Finance Minister Nirmala Sitharaman has steeply hiked the wealthy with a super-rich tax in Union Budget 2019. The income profile of industrialists’ is predominately made up of dividend and capital gains. The bulk of these two is taxable under special soft dispensations.
For the assessment year 2018-19, income tax for individual taxpayers has been increased by a surcharge of 10 percent if income exceeds Rs 50 lakhs but does not exceed Rs 1 crore. If it exceeds Rs 1 crore, the surcharge would be 15 percent.
For the assessment year 2019-20, the taxation for the super-rich gets tougher—the 10 percent surcharge remains as it is, but the 15 percent surcharge is applicable only when the total income is between Rs 1 crore and Rs 2 crore. It gets steeper thereafter—at the rate of 25 percent when the income exceeds Rs 2 crore but does not exceed Rs 5 crore, and 37 percent, when the income exceeds Rs 5 crore.
The surcharge on the rich looks formidable and frightening only on paper. In reality, it gets considerably watered-down. For instance, if an industrialist has a total income of Rs 5,000 crore for the assessment year 2020-21, one would think he would have to pay Rs 1,500 crore tax plus a surcharge of Rs 555 crore, thus making an aggregate of Rs 2,055 crore. The effective rate of tax for the industrialist would then be 41.1 percent. In a way, the super-rich tax would be the additional 11.1 percent, ignoring education and health cess. However, in reality, this is not the case.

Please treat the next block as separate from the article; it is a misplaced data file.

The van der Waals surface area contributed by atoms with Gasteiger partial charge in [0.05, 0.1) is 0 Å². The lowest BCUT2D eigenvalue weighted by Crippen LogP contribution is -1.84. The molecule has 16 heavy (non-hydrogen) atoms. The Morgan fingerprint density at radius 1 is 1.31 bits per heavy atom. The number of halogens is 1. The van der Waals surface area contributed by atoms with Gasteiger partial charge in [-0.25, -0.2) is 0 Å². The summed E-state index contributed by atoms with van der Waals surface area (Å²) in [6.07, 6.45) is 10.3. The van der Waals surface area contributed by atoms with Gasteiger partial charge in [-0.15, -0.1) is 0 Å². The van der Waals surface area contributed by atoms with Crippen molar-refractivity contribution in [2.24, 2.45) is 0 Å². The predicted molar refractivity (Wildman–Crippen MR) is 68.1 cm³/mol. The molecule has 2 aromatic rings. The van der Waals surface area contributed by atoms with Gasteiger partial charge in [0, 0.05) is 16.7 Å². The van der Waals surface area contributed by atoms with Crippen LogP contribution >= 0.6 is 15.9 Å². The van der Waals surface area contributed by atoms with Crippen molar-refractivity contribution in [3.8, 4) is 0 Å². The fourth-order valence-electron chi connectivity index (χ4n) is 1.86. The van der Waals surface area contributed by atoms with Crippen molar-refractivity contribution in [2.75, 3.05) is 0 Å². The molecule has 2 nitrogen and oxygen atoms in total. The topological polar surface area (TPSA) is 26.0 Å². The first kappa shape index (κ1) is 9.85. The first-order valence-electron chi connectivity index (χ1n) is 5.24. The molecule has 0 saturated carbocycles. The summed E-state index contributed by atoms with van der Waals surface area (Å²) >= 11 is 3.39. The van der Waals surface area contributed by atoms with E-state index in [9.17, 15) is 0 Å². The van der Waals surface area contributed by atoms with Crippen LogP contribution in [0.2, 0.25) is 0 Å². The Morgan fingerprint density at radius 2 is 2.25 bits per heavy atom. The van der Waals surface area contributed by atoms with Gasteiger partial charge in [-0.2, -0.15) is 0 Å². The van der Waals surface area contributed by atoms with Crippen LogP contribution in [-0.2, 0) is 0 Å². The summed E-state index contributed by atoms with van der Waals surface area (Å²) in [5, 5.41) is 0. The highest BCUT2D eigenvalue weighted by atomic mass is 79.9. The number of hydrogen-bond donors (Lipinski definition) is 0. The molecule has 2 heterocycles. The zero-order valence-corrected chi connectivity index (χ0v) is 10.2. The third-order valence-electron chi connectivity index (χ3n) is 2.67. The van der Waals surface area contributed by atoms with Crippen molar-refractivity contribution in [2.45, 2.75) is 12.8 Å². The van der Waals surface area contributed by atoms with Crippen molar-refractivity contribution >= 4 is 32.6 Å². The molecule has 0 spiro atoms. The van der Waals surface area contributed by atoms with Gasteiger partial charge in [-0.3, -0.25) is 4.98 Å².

The industrialist would have a large share of his income by way of dividend on which he doesn’t have to bother about any tax except to the extent of 10 percent. The company that is declaring a dividend has to pay 15 percent plus surcharge dividend distribution tax (DDT) and the recipient has to pay a soft 10 percent tax in addition, if the dividend income exceeds Rs 10 lakh. If the dividend income is Rs 2,000 crore for this industrialist, he will get away with a softer tax vis-à-vis those who do not fall into the super-rich category! The companies he would be receiving a dividend from would have paid 15.75 percent (including surcharge of 5 percent) on Rs 2,000 crore and the industrialist would have to pay 10 percent plus a surcharge of 37 percent, i.e. a tax of 13.7 percent. Far from being subjected to a super-rich tax, this industrialist will actually get away with a slightly less than the normal maximum marginal rate of 30 percent.
Another huge sliver of the industrialist's income in this instance is most likely to be long-term capital gains (LTCG) from the stock market which is also let-off with a slap on the wrist—just a 10 percent tax plus surcharge after exempting the initial Rs 1 lakh. Suppose his LTCG from the Indian bourses is Rs 2,800 crore, his tax liability on this score would be just 13.7 percent of Rs 2,799.99 crore. In other words, on LTCG, the super-rich gets away with just a 13.7 percent tax, a far cry from 30 percent maximum marginal rate of tax on the salaried class.
The above examples aren’t exaggerations at all. This is the typical income profile of most of the industrialists who form a sizeable part of the super-rich club. In order to make a convincing claim of super-rich taxation, the government has to immediately abolish dividend distribution tax (DDT) and a special rate of tax for capital gains from the bourses so that all income is taxed in the same manner without preference or favour. The government has been oblivious of the typical income profile of an industrialist. Of course, there is the non-industrialist category of super-rich also. But their tribe is small.
(The author is a senior columnist and tweets @smurlidharan)
Updated Date: Jul 08, 2019 13:08:34 IST